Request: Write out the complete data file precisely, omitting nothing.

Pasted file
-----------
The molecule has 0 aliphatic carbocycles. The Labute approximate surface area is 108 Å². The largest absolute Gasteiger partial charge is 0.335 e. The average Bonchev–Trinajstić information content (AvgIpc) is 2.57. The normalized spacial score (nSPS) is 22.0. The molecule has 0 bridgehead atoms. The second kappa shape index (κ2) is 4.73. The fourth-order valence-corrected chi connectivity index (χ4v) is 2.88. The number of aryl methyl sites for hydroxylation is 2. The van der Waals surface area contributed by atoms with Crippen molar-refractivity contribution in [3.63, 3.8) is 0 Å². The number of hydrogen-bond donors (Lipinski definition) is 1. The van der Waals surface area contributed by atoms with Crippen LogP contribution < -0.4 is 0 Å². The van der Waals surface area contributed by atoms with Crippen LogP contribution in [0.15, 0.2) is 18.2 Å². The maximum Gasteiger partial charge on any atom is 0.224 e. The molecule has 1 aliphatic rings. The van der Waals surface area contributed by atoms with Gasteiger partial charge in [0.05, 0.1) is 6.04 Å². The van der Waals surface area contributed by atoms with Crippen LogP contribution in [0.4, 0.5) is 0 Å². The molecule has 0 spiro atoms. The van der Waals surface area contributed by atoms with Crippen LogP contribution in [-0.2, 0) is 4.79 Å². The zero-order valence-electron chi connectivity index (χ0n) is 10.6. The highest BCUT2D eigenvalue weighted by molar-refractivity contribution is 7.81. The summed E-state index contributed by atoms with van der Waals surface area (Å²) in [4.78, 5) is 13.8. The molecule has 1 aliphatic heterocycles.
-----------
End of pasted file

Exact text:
The molecule has 0 aliphatic carbocycles. The Labute approximate surface area is 108 Å². The largest absolute Gasteiger partial charge is 0.335 e. The average Bonchev–Trinajstić information content (AvgIpc) is 2.57. The normalized spacial score (nSPS) is 22.0. The molecule has 0 bridgehead atoms. The second kappa shape index (κ2) is 4.73. The fourth-order valence-corrected chi connectivity index (χ4v) is 2.88. The number of aryl methyl sites for hydroxylation is 2. The van der Waals surface area contributed by atoms with Crippen molar-refractivity contribution in [3.63, 3.8) is 0 Å². The number of hydrogen-bond donors (Lipinski definition) is 1. The van der Waals surface area contributed by atoms with Crippen LogP contribution < -0.4 is 0 Å². The van der Waals surface area contributed by atoms with Crippen LogP contribution in [0.15, 0.2) is 18.2 Å². The maximum Gasteiger partial charge on any atom is 0.224 e. The molecule has 1 aliphatic rings. The van der Waals surface area contributed by atoms with Gasteiger partial charge in [0.05, 0.1) is 6.04 Å². The van der Waals surface area contributed by atoms with Crippen LogP contribution in [0.4, 0.5) is 0 Å². The molecule has 0 spiro atoms. The van der Waals surface area contributed by atoms with Crippen LogP contribution in [-0.2, 0) is 4.79 Å². The zero-order valence-electron chi connectivity index (χ0n) is 10.6. The highest BCUT2D eigenvalue weighted by molar-refractivity contribution is 7.81. The summed E-state index contributed by atoms with van der Waals surface area (Å²) in [4.78, 5) is 13.8. The molecule has 1 aliphatic heterocycles.